The Skeleton in Fred Thompson’s Closet

by Mike on April 30, 2007

in Election 2008,Politics

They look a little less pathetic by default after last week’s circus, but the Republican field for 2008 is nothing to brag about. Rudy Giuliani, the presmptive frontrunner, is a pro-choice social liberal from New York City. John McCain, the candidate with the best organization, has a habit of playing Steve Urkel to the MSM’s Laura Winslow. Mitt Romney, the candidate doing the best job of articulating a conservative vision for America, was not doing so as little as four years ago. With each viable candidate waving a red flag, it’s no wonder Republican voters have been looking for someone else.

Sensing this frustration, Fred Thompson sent up a trial balloon a few months ago to great fanfare. Thompson is an unapologetic conservative with camera presence and has the gravitas that no Democrat can come close to matching. However, no candidate is perfect and Thompson’s skeleton was revealed a couple of weeks ago.

In a 1994 debate, Fred Thompson answered a question about abortion which could reasonably be interpreted as pro-choice. However, many Thompson supporters describe Thompson’s answer as supporting a federalist system under which the issue of abortion does not belong in the courts, effectively a pro-life position. Although the former interpretation is reasonable, I tend to think the latter interpretation is correct.

I say that because Thompson has a solidly pro-life voting record. According to the National Right to Life Committee, the only black mark on Thomspson’s pro life record was his support for “campaign finance reform.” Although his 1994 statement should be addressed and is cause for concern, Thompson governed as a pro-life Senator for eight years. Eight years of supporting the unborn is stronger evidence than an awkwardly-worded eight second answer from twelve years ago.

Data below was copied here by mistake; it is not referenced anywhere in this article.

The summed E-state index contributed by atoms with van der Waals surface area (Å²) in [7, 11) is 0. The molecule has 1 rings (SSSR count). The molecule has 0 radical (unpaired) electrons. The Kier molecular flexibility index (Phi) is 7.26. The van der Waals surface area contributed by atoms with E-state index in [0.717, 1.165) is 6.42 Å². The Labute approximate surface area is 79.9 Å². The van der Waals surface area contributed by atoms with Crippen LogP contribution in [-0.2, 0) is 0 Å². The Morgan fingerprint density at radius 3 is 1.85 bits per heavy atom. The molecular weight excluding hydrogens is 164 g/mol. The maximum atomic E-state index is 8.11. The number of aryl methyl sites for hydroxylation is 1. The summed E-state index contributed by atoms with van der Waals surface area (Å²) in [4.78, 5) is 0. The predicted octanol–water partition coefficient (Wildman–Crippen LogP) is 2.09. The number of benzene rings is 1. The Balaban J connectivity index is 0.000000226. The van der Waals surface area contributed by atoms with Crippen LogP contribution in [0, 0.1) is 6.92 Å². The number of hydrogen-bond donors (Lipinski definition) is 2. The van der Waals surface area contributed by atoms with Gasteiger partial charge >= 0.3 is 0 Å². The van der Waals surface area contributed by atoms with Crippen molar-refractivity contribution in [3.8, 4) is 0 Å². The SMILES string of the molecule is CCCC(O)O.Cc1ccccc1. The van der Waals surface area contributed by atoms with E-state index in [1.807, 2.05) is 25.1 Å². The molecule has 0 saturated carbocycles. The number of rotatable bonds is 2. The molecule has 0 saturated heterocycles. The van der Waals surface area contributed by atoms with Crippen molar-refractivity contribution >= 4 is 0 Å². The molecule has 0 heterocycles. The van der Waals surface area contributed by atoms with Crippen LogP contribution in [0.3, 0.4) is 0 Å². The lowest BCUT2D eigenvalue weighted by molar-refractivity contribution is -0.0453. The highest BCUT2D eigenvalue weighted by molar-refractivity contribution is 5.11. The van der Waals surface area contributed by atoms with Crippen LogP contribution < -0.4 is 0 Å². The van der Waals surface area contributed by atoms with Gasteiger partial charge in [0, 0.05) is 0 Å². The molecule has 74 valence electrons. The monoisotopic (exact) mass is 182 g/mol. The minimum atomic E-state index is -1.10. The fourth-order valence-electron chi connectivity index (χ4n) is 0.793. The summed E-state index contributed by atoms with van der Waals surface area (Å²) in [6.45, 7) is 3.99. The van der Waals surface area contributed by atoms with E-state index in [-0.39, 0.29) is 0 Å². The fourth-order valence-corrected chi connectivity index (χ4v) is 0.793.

{ 2 comments… read them below or add one }

Ryan April 30, 2007 at 2:57 pm

So I watched the video and Fred seemed like he was articulating a reasonable right-of-center position. He doesn’t like the feds getting involved with abortion, which is precisely what Roe guarantees. Hence, he could be viewed as anti-Roe in this clip, and he also came out pro-parental notification, of which I also am a supporter. Yet, he doesn’t come out strongly against abortion and says that the government shouldn’t interfere with the woman’s right to an abortion, yet he sets his premise up with the caviat that the states should deal with it. As a moderate pro-life conservative I’m assuaged by his comments.


Noonan May 1, 2007 at 9:09 am

That video did give me pause, but I appreciate your interpretation of where he stands. I’m also heartened by the National Right to Life voting record. I still think he has some work to address it though. A strong articulate statement from this fellow on what he meant and where he stands now would obviate the need to read tea leaves that has left many frustrated with the other leaders in the GOP field. An appearance at the March for Life next January would go a long way too.


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